Neither Hawking or Einstein ever took an IQ test. Hawking doesn't beleive that numerical IQ tests are relevant. I agree with him even though mine was tested in HS. Someone with a high IQ might be a world class scientist or they might be a housewife. Having a high IQ can be an advantage, usually those with a high IQ learn faster and do better on tests, but motivation has a lot more to do with it. I've had people ask me why I'm not curing cancer since I have such a high IQ and I tell them it's because I never went to medical school and I have no interest in biology.

Not all kids with high IQs got to special schools or get pushed either. I could have received a full scholarship to a residential school for profoundly gifted children as a teen but my mother wouldn't let me go. I didn't get any special treatment at school either aside from a few teachers that took a special interest and gave me extra work. There were just as many teachers who assumed I was an idiot because I spent most of their class sitting around bored like my math teacher who regularly told me I wouldn't amount to anything because I spent most of his class time bored silly after finishing up the assignment in a few minutes.

Also, 159 really isn't that high. It's high enough to join Mensa but 1 in 50 have an IQ high enough to join Mensa. The only thing interesting about this story is that she was tested at such a young age. There are plenty of kids who can do that stuff. I was one of them but my mother thought it was normal for kids to be holding conversations with adults by their first birthday and teaching themselves to read at age three so she didn't have me tested.
aviatioNation
by on Apr. 16, 2012 at 3:01 PM

But if you're as smart as Steven Hawking you don't need a certificate to prove it.

Quoting alwayskk:

Lol! At least once they get the certificate, no one can take it away from you.

Quoting aviatioNation:

Everyone wants to have an above average IQ, it makes them special. Thought, honestly, I can't help but laugh at the people who spend $63 a year to be able to prove they're special.


Piskie
by Gold Member on Apr. 16, 2012 at 3:05 PM
It's not meant to show someone's potential in life.
It's the ability to think, use logic and recognise patterns.
That's how intellect is measured.
Who? Patents who want to contact people who've been through the same... It can be very hard when your kid is so gifted.



Quoting xtwistedxlovex:

I put little stock in IQ tests. It's very common for very intelligent people to have attention disorders - which are going to affect how well you do the tests. And some people just really suck at tests because of the pressure. I don't think it accurately shows the potential of everyone.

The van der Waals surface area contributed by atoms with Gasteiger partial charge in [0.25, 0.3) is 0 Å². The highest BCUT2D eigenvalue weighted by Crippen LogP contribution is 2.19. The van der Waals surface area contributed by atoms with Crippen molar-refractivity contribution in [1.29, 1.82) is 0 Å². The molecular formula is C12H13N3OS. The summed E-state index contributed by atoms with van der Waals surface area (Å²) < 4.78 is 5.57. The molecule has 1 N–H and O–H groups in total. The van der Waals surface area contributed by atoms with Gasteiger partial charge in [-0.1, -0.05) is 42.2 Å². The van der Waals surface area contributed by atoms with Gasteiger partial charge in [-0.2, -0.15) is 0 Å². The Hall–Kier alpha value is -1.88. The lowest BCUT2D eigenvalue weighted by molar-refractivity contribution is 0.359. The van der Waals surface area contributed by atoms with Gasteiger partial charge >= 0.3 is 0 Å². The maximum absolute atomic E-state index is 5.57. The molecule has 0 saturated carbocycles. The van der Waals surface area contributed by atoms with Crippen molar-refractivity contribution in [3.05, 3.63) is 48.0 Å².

I kind of feel bad for this girl. Who the heck pays $70 to admit a 4yo to a 'special society'? I get the feeling her parents are going to push her and maybe not accept her best as good enough. Will she be allowed to just be a kid? Probably not =(


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aviatioNation
by on Apr. 16, 2012 at 3:05 PM

I disagree. While Mensa does offer some benefits, they don't offer much oportunity for socializing with others of high IQ because of how spread out the members are.

Quoting Cymbeline:

There are other benefits, such as chances to socialize with other socially awkward individuals. While there are socially adept people in MENSA, they are the minority.

Quoting alwayskk:

Lol! At least once they get the certificate, no one can take it away from you.

Quoting aviatioNation:

Everyone wants to have an above average IQ, it makes them special. Thought, honestly, I can't help but laugh at the people who spend $63 a year to be able to prove they're special.



alwayskk
by on Apr. 16, 2012 at 3:06 PM

Eh, I see nothing wrong with getting your certificate, I would just hope they don't have it framed on their desk or carry it in their wallet. LOL

Quoting aviatioNation:

But if you're as smart as Steven Hawking you don't need a certificate to prove it.

Quoting alwayskk:

Lol! At least once they get the certificate, no one can take it away from you.

Quoting aviatioNation:

Everyone wants to have an above average IQ, it makes them special. Thought, honestly, I can't help but laugh at the people who spend $63 a year to be able to prove they're special.



aviatioNation
by on Apr. 16, 2012 at 3:08 PM

IQ tests don't accurately measure anything except test taking ability. I got 181 on an IQ test, and I KNOW I'm not that smart. I'm just really good at taking tests.

Quoting Piskie:

It's not meant to show someone's potential in life.
It's the ability to think, use logic and recognise patterns.
That's how intellect is measured.
Who? Patents who want to contact people who've been through the same... It can be very hard when your kid is so gifted.



Quoting xtwistedxlovex:

I put little stock in IQ tests. It's very common for very intelligent people to have attention disorders - which are going to affect how well you do the tests. And some people just really suck at tests because of the pressure. I don't think it accurately shows the potential of everyone.

I kind of feel bad for this girl. Who the heck pays $70 to admit a 4yo to a 'special society'? I get the feeling her parents are going to push her and maybe not accept her best as good enough. Will she be allowed to just be a kid? Probably not =(